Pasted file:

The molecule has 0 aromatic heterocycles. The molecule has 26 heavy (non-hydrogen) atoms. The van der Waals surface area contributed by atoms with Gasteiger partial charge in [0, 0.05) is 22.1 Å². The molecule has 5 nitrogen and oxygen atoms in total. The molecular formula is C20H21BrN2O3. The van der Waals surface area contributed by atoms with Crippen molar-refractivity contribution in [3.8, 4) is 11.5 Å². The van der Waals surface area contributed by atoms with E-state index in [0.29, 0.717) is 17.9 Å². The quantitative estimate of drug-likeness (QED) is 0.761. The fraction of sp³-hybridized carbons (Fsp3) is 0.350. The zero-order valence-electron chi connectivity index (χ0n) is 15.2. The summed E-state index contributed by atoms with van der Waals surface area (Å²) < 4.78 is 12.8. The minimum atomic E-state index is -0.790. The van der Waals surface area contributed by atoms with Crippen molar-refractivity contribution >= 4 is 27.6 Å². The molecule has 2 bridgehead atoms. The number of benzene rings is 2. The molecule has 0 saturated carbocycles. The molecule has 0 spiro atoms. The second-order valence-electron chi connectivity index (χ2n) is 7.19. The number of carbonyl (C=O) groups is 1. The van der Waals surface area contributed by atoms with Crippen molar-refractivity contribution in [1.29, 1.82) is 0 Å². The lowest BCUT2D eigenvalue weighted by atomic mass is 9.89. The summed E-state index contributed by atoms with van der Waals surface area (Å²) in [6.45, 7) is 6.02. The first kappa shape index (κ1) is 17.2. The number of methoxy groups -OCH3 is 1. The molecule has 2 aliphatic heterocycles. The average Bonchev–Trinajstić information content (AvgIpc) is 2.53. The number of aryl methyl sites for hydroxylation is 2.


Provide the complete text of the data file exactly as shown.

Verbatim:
The molecule has 0 aromatic heterocycles. The molecule has 26 heavy (non-hydrogen) atoms. The van der Waals surface area contributed by atoms with Gasteiger partial charge in [0, 0.05) is 22.1 Å². The molecule has 5 nitrogen and oxygen atoms in total. The molecular formula is C20H21BrN2O3. The van der Waals surface area contributed by atoms with Crippen molar-refractivity contribution in [3.8, 4) is 11.5 Å². The van der Waals surface area contributed by atoms with E-state index in [0.29, 0.717) is 17.9 Å². The quantitative estimate of drug-likeness (QED) is 0.761. The fraction of sp³-hybridized carbons (Fsp3) is 0.350. The zero-order valence-electron chi connectivity index (χ0n) is 15.2. The summed E-state index contributed by atoms with van der Waals surface area (Å²) < 4.78 is 12.8. The minimum atomic E-state index is -0.790. The van der Waals surface area contributed by atoms with Crippen molar-refractivity contribution >= 4 is 27.6 Å². The molecule has 2 bridgehead atoms. The number of benzene rings is 2. The molecule has 0 saturated carbocycles. The molecule has 0 spiro atoms. The second-order valence-electron chi connectivity index (χ2n) is 7.19. The number of carbonyl (C=O) groups is 1. The van der Waals surface area contributed by atoms with Crippen molar-refractivity contribution in [1.29, 1.82) is 0 Å². The lowest BCUT2D eigenvalue weighted by atomic mass is 9.89. The summed E-state index contributed by atoms with van der Waals surface area (Å²) in [6.45, 7) is 6.02. The first kappa shape index (κ1) is 17.2. The number of methoxy groups -OCH3 is 1. The molecule has 2 aliphatic heterocycles. The average Bonchev–Trinajstić information content (AvgIpc) is 2.53. The number of aryl methyl sites for hydroxylation is 2.